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Putin: Ouster of Ukrainian president was an 'unconstitutional coup'

Russian President Vladimir Putin has said the ouster of the Ukrainian president was an "unconstitutional coup." He has denied sending in troops, however, saying "local forces" were operating in Crimea.

Putin slammed the ouster of former president Viktor Yanukovych on Tuesday in a live television address from Moscow.

"There can be one assessment of what happened in Kyiv and Ukraine as a whole. This was an anti-constitutional takeover and armed seizure of power," the president said.

They were his first comments since Ukraine's new interim leaders accused Russia of sending an estimated 16,000 troops into Ukraine's Crimea peninsula. The alleged military deployment has created the toughest test to diplomatic relations between the West and Russia since the fall of the Berlin Wall in 1989.

Putin denied that the Russian military was operating in the region, saying only "local forces of self-defense" have surrounded Ukrainian military bases.

Asked if Russian forces took part in operations in Crimea he said, "No, they did not participate," adding: "There are lots of uniforms that look similar."

He added that he currently saw no need for Russian military involvement, although he reserved the right to use all means to protect Russians in the country.

The interim government in Kyiv took control earlier this month after Yanukovych was ousted following three months of protests.

Putin said Yanukovych, who fled to Russia, remains the only legitimate leader of Ukraine. However he admitted the former president had no political future.

He said he saw Yanukoych two days ago and he was "safe and sound," denying rumors he had died of a heart attack.

Russia rejects sanctions threat

Putin's comments came after a Kremlin aide warned that Russia may be forced to stop using the dollar for international transactions if Washington acts on its sanctions threat.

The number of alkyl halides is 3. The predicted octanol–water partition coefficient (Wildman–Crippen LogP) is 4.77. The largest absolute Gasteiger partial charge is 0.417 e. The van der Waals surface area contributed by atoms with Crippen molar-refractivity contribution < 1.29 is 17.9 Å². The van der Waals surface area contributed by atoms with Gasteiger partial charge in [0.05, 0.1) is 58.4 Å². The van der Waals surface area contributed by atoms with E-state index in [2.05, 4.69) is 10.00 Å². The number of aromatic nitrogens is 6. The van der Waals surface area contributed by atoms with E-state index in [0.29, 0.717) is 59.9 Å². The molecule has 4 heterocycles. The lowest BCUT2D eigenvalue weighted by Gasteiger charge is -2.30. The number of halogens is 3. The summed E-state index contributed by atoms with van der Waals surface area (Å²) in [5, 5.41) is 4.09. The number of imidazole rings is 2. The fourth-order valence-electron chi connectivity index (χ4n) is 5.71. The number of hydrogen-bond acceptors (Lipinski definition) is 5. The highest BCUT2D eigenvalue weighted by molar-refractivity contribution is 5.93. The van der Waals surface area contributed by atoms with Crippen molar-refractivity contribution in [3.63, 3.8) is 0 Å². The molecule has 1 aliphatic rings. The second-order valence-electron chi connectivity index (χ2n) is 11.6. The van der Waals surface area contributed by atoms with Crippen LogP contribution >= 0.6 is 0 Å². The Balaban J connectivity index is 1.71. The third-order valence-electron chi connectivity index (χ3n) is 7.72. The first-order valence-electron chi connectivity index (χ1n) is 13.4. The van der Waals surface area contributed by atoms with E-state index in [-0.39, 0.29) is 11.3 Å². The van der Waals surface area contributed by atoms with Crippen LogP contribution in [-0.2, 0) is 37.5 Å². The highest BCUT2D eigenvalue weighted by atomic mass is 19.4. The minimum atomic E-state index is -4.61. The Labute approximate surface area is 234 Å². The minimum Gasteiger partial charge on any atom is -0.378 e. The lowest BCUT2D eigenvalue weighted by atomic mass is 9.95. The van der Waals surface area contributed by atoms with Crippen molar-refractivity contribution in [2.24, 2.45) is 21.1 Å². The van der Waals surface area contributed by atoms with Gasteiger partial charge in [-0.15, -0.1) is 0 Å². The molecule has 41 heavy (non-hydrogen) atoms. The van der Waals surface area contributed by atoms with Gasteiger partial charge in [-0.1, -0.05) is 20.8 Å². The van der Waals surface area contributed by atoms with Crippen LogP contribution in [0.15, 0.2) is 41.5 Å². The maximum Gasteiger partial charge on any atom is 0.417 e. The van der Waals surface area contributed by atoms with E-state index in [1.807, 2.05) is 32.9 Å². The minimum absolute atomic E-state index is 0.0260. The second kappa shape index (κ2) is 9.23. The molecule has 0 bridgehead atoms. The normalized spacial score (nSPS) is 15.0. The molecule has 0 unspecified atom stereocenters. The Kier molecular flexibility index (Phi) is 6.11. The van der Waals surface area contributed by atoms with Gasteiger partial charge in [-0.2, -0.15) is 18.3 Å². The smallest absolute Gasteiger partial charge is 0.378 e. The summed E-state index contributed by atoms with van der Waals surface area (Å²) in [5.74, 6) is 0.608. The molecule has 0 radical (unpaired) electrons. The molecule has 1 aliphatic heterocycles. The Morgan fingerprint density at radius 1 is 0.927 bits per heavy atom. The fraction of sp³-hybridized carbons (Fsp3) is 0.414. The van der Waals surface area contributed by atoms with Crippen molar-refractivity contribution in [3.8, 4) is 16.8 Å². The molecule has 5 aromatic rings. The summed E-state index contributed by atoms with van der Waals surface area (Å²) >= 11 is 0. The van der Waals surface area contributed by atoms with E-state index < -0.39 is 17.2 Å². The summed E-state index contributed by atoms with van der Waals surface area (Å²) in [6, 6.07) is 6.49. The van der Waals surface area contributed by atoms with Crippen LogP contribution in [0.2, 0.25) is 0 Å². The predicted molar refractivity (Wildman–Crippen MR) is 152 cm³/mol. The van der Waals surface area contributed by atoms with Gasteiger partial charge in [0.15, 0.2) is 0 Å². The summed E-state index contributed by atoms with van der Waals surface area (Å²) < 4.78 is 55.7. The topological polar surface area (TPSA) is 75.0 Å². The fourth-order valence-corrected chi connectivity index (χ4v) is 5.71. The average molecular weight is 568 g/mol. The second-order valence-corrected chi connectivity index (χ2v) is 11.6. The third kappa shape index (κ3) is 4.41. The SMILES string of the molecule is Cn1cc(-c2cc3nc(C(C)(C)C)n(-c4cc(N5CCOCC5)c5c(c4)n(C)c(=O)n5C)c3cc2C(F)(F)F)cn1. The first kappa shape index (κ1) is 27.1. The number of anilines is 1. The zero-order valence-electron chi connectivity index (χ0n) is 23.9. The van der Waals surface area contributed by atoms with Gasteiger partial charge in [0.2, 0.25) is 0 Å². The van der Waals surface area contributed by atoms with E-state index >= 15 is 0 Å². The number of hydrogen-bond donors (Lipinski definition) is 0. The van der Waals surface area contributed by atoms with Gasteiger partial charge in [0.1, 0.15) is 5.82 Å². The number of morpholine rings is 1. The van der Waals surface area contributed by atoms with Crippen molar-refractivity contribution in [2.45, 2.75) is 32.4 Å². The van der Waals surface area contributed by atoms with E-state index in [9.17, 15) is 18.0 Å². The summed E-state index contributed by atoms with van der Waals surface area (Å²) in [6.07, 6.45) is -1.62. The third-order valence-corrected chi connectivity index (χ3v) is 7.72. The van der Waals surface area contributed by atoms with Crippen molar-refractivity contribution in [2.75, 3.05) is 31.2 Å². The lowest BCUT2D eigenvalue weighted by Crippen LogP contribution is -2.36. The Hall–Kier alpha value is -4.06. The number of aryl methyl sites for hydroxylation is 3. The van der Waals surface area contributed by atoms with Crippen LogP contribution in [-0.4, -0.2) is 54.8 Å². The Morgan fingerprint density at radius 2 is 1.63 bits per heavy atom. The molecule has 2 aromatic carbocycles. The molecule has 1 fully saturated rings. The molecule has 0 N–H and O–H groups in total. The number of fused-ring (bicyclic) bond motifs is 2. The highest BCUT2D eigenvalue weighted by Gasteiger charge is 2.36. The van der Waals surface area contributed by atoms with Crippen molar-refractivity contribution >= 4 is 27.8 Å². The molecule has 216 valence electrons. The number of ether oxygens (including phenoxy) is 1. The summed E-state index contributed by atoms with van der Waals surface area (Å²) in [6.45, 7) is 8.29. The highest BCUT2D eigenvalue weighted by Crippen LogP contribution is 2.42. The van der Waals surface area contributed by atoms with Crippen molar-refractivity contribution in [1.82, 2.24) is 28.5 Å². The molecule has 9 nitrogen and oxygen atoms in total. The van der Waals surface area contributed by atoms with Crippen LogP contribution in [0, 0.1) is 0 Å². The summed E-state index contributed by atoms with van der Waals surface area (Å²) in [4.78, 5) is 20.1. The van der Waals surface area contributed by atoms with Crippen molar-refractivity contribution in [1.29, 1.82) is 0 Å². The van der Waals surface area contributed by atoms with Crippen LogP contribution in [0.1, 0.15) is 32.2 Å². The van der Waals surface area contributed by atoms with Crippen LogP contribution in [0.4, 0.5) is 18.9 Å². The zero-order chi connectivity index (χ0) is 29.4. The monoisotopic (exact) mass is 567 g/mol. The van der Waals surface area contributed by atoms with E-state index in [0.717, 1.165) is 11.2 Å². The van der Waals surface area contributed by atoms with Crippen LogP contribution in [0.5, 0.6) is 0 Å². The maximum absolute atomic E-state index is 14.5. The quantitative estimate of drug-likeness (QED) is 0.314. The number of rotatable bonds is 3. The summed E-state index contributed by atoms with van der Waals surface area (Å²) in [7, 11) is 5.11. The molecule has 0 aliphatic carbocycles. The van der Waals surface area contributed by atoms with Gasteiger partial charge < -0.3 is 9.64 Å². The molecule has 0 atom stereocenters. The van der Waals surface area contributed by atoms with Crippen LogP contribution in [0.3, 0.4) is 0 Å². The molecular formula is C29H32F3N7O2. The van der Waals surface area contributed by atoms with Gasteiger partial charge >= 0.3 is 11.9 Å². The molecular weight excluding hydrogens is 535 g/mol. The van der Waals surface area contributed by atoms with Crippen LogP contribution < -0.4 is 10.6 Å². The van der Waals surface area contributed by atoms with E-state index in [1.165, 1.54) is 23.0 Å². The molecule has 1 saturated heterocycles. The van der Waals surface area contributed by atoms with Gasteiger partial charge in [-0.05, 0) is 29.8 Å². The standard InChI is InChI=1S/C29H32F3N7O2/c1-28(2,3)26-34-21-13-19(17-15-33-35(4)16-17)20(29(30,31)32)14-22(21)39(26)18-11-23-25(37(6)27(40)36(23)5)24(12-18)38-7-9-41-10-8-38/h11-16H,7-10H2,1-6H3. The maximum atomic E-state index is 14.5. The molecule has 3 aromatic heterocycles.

Sergei Glazyev, Putin's economic advisor, told the RIA Novosti news agency Moscow would also consider refusing to pay off any loans to US banks.

"We would find a way not just to reduce our dependency on the United States to zero but to emerge from those sanctions with great benefits for ourselves," Glazyev said.

"An attempt to announce sanctions would end in a crash for the financial system of the United States, which would cause the end of the domination of the United States in the global financial system," he added.

In a separate warning to the European Union he said Russia could halt gas supplies "which would be beneficial for the Americans" and give the Russian economy a useful "impulse."

Although not responsible for making policy, many see Glazyev's hand in Russia's apparent radicalized stance on Ukraine.

The warning comes a day after US President Barack Obama threatened a series of diplomatic and economic steps to "isolate Russia and have a negative impact on the Russian economy" unless President Putin withdraws armed forces from Crimea.

It also suspended all military engagements with Russia, including military exercises and port visits.

European Union foreign ministers also stepped up diplomatic pressure, threatening to suspend negotiations over visa liberalization and issuing a Thursday deadline for the withdrawal of troops.

Russia: 'Yanukovych asked for help'

Russia, which doesn't recognize the new government in Kyiv, reported Monday that Yanukovych had requested Russian help following his ouster earlier this month.

Russia's ambassador to the UN, Vitaly Churkin displayed a letter at the UN Security Council on Monday, claiming Yanukovych had requested assistance to "restore law and order."

"Under the influence of Western countries, there are open acts of terror and violence," Russia's ambassador to the UN, Vitaly Churkin read aloud from the document.

"People are being persecuted for language and political reasons. So in this regard I would call on the president of Russia, Mr. Putin, asking him to use the armed forces of the Russian Federation to establish legitimacy, peace, law and order, stability and to defend the people of Ukraine."

The US and UK immediately dismissed the claim, calling the maneuvers "a response to an imaginary threat."

The new Ukrainian government, meanwhile, has said the military deployment amounts to an invasion.

US Secretary of State John Kerry has landed in Ukraine in a show of support for the interim leaders.

Russia ends military exercises

Separately, Russia is reported to have ordered troops participating in military exercises near the Ukrainian border back to their barracks, giving some relief to markets which have been hit by escalating tensions.

On Monday Russia's MICEX stock index shed 10.8 percent of its value and the ruble currency fell to record lows against the euro and the dollar.

Germany's DAX was down 3.4 percent on the day, suffering more than Paris' CAC 40 and London's FTSE 100. In the US, all three major indices were able to contain daily losses within 1 percentage point.

ccp/hc (AFP, Reuters, dpa, AP)

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